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War and Political Change: Military Experience and the French Revolution

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Abstract:

Approximately 6,500 French soldiers were sent to fight in the American War of Independence, before returning to France in 1783. These soldiers were, we show, a c.3% representative sample of the French Army of the time and we know the name, age and birthplace of each soldier. Using a wealth of new data we have collected on these soldiers, socio-economic data, and political activity from 1789-1793, we demonstrate that veterans from the American war were disproportionately involved in revolutionary activity in the first crucial years of the revolution. We argue that their wartime experiences gave them much greater organization and skills to mobilize than those soldiers who were not exposed to combat. Exposure to the anti-monarchical American war also arguably made them much more radical than those soldiers who remained in France.
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Association:
Name: American Political Science Association Annual Meeting
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http://www.apsanet.org


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URL: http://citation.allacademic.com/meta/p1123833_index.html
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MLA Citation:

Wilkinson, Steven. and Jha, Saumitra. "War and Political Change: Military Experience and the French Revolution" Paper presented at the annual meeting of the American Political Science Association Annual Meeting, TBA, Philadelphia, PA, <Not Available>. 2017-11-28 <http://citation.allacademic.com/meta/p1123833_index.html>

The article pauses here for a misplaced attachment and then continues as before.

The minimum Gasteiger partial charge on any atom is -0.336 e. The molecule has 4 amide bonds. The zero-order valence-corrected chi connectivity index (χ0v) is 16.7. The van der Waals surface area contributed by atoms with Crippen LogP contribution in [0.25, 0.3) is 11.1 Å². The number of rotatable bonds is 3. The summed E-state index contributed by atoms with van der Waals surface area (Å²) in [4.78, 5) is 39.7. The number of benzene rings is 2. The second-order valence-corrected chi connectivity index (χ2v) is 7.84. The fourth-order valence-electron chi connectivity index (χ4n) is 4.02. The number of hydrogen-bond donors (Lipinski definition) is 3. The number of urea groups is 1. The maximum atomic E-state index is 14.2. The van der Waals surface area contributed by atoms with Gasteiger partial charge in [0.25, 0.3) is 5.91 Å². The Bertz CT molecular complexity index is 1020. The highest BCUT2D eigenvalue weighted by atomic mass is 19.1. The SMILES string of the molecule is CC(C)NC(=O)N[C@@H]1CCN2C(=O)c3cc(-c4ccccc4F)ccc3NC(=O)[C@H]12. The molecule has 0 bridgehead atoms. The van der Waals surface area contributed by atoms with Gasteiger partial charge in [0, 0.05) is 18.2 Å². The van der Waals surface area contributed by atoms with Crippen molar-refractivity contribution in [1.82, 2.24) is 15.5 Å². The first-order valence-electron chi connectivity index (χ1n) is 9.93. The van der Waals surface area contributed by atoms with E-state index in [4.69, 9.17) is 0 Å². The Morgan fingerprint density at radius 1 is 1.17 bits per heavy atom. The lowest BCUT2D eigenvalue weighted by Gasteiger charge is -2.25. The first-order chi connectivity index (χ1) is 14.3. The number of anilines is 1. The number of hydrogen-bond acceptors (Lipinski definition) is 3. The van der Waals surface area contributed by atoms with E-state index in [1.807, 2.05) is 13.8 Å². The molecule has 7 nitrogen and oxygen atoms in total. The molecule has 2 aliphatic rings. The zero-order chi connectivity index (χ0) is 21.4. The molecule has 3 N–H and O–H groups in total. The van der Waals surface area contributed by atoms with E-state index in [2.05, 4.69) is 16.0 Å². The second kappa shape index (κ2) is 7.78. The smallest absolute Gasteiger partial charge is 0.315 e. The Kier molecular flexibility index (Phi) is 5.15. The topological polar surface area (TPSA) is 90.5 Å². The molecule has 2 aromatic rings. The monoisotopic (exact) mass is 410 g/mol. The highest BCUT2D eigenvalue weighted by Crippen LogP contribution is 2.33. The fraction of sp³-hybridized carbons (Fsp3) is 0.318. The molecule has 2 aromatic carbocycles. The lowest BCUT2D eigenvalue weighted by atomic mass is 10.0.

APA Citation:

Wilkinson, S. I. and Jha, S. "War and Political Change: Military Experience and the French Revolution" Paper presented at the annual meeting of the American Political Science Association Annual Meeting, TBA, Philadelphia, PA <Not Available>. 2017-11-28 from http://citation.allacademic.com/meta/p1123833_index.html

Publication Type: Conference Paper/Unpublished Manuscript
Abstract: Approximately 6,500 French soldiers were sent to fight in the American War of Independence, before returning to France in 1783. These soldiers were, we show, a c.3% representative sample of the French Army of the time and we know the name, age and birthplace of each soldier. Using a wealth of new data we have collected on these soldiers, socio-economic data, and political activity from 1789-1793, we demonstrate that veterans from the American war were disproportionately involved in revolutionary activity in the first crucial years of the revolution. We argue that their wartime experiences gave them much greater organization and skills to mobilize than those soldiers who were not exposed to combat. Exposure to the anti-monarchical American war also arguably made them much more radical than those soldiers who remained in France.


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